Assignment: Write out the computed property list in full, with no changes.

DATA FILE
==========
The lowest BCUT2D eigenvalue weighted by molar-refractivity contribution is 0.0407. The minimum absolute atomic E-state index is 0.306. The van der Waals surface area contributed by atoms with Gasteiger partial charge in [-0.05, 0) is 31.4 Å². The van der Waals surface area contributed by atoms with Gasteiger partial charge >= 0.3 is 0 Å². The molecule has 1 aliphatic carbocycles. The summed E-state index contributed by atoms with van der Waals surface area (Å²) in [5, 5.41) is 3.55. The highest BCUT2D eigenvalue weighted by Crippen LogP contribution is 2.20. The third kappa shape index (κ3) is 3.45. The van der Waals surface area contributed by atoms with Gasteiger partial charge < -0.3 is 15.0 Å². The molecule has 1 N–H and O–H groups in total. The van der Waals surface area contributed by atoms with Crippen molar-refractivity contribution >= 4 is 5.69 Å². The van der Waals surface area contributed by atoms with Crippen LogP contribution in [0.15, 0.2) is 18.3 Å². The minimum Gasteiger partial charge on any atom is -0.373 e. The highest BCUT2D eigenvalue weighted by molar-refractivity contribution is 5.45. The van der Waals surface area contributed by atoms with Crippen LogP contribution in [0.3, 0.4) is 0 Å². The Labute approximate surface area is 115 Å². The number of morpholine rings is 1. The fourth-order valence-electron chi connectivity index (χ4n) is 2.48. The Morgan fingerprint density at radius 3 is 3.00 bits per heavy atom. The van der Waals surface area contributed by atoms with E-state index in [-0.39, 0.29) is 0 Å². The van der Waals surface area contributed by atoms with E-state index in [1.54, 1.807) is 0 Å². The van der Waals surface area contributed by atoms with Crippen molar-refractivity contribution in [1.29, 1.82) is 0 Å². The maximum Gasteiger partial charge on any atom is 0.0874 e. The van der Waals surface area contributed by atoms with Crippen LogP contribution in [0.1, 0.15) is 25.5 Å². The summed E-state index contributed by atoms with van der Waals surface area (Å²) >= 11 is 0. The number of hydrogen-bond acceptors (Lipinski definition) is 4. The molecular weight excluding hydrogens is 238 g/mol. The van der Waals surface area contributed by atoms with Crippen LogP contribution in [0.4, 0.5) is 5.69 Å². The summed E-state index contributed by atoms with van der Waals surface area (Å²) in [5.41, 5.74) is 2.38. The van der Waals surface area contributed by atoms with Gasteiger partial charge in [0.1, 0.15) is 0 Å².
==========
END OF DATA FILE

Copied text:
The lowest BCUT2D eigenvalue weighted by molar-refractivity contribution is 0.0407. The minimum absolute atomic E-state index is 0.306. The van der Waals surface area contributed by atoms with Gasteiger partial charge in [-0.05, 0) is 31.4 Å². The van der Waals surface area contributed by atoms with Gasteiger partial charge >= 0.3 is 0 Å². The molecule has 1 aliphatic carbocycles. The summed E-state index contributed by atoms with van der Waals surface area (Å²) in [5, 5.41) is 3.55. The highest BCUT2D eigenvalue weighted by Crippen LogP contribution is 2.20. The third kappa shape index (κ3) is 3.45. The van der Waals surface area contributed by atoms with Gasteiger partial charge < -0.3 is 15.0 Å². The molecule has 1 N–H and O–H groups in total. The van der Waals surface area contributed by atoms with Crippen molar-refractivity contribution >= 4 is 5.69 Å². The van der Waals surface area contributed by atoms with Crippen LogP contribution in [0.15, 0.2) is 18.3 Å². The minimum Gasteiger partial charge on any atom is -0.373 e. The highest BCUT2D eigenvalue weighted by molar-refractivity contribution is 5.45. The van der Waals surface area contributed by atoms with Crippen LogP contribution in [0.3, 0.4) is 0 Å². The Labute approximate surface area is 115 Å². The number of morpholine rings is 1. The fourth-order valence-electron chi connectivity index (χ4n) is 2.48. The Morgan fingerprint density at radius 3 is 3.00 bits per heavy atom. The van der Waals surface area contributed by atoms with E-state index in [-0.39, 0.29) is 0 Å². The van der Waals surface area contributed by atoms with E-state index in [1.54, 1.807) is 0 Å². The van der Waals surface area contributed by atoms with Crippen molar-refractivity contribution in [1.29, 1.82) is 0 Å². The maximum Gasteiger partial charge on any atom is 0.0874 e. The van der Waals surface area contributed by atoms with Crippen LogP contribution in [0.1, 0.15) is 25.5 Å². The summed E-state index contributed by atoms with van der Waals surface area (Å²) >= 11 is 0. The number of hydrogen-bond acceptors (Lipinski definition) is 4. The molecular weight excluding hydrogens is 238 g/mol. The van der Waals surface area contributed by atoms with Crippen LogP contribution in [0.4, 0.5) is 5.69 Å². The summed E-state index contributed by atoms with van der Waals surface area (Å²) in [5.41, 5.74) is 2.38. The van der Waals surface area contributed by atoms with Gasteiger partial charge in [0.1, 0.15) is 0 Å².